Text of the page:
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Railroads During the Depression


The Effects of Depression on the Railroads
As horseless carriages gave way to reliable automobiles like this 1925 Chevrolet, nearly everyone wanted to buy one. All-season paved roads increased in number and, as a result, short-haul business for steam railroads, streetcar systems, and electric interurbans began to drop.
As horseless carriages gave way to reliable automobiles like this 1925 Chevrolet, nearly everyone wanted to buy one. All-season paved roads increased in number and, as a result, short-haul business for steam railroads, streetcar systems, and electric interurbans began to drop.
Collection of Publications International, Ltd.

The Pennsylvania Railroad's electrification was one of the few truly bright spots on the railroad landscape during the Depression. A more general trend was for railroads to cut service on lightly used lines and abandon routes that had no hope of recovery. Inroads from automobiles and trucks made the situation worse, but a number of smaller lines, though uneconomical to operate, were able to hang on because they represented the only reliable means of reaching isolated parts of the West. Other small railroads made ends meet with federal mail contract subsidies.

The Depression magnified the effects of competition from other modes of travel. For the first 50 years of its existence, the steam railroad enjoyed an unchallenged position as the principal form of public transportation. Two alternative propulsion technologies became commercially viable during the 1890s, shaking and then toppling the steam railroads' preeminent position. The first of these was development of electric street and interurban railroads; the second was the rise of the automobile.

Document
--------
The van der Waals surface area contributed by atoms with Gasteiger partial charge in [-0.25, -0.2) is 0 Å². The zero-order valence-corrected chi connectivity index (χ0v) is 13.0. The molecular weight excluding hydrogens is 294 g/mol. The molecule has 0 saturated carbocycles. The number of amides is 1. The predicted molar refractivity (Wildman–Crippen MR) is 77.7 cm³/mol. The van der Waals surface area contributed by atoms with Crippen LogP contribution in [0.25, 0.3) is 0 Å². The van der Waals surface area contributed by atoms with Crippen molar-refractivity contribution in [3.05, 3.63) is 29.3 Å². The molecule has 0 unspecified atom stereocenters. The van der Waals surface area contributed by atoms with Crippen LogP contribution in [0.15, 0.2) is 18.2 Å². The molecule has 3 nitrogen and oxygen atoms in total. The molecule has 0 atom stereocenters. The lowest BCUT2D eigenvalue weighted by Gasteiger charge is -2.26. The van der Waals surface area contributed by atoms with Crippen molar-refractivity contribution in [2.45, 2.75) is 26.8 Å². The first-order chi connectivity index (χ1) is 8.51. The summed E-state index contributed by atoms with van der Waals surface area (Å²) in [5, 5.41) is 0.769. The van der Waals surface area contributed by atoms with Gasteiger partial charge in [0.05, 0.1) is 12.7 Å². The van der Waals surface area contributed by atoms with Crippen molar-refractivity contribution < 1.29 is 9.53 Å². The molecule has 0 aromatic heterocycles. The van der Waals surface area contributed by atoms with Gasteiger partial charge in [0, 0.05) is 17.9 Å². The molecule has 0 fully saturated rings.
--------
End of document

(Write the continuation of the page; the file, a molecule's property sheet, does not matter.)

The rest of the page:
Henry Ford did not invent the automobile or the assembly line, but he had a Populist conviction that private automobiles were a democratic force, and he developed ways to make and sell them in the millions. In what has been described as possibly the most expensive litigation in American history, he fought an eight-year battle with the licensees of George Selden, who had been issued a patent on the automobile in 1895. The 1911 decision confirmed that literally anybody, Ford included, had the right to build automobiles.

Ford's Model T cost more than $900 when it was introduced in 1908, dropping to $345 by 1916 and $280 in 1927, when production stopped after more than 15 million cars had been produced. Not only had Ford made the automobile a mass commodity, he and others created a new economy based on the installment financing of newly invented consumer products. The manufacture of automobiles surpassed all other industries by 1926 and was described by Alfred P. Sloan of General Motors as " . . . the greatest revolution in transportation since the railway." Indeed, it was. By 1930, one in every five Americans owned an automobile, and the consequences to the railroad industry would be profound.


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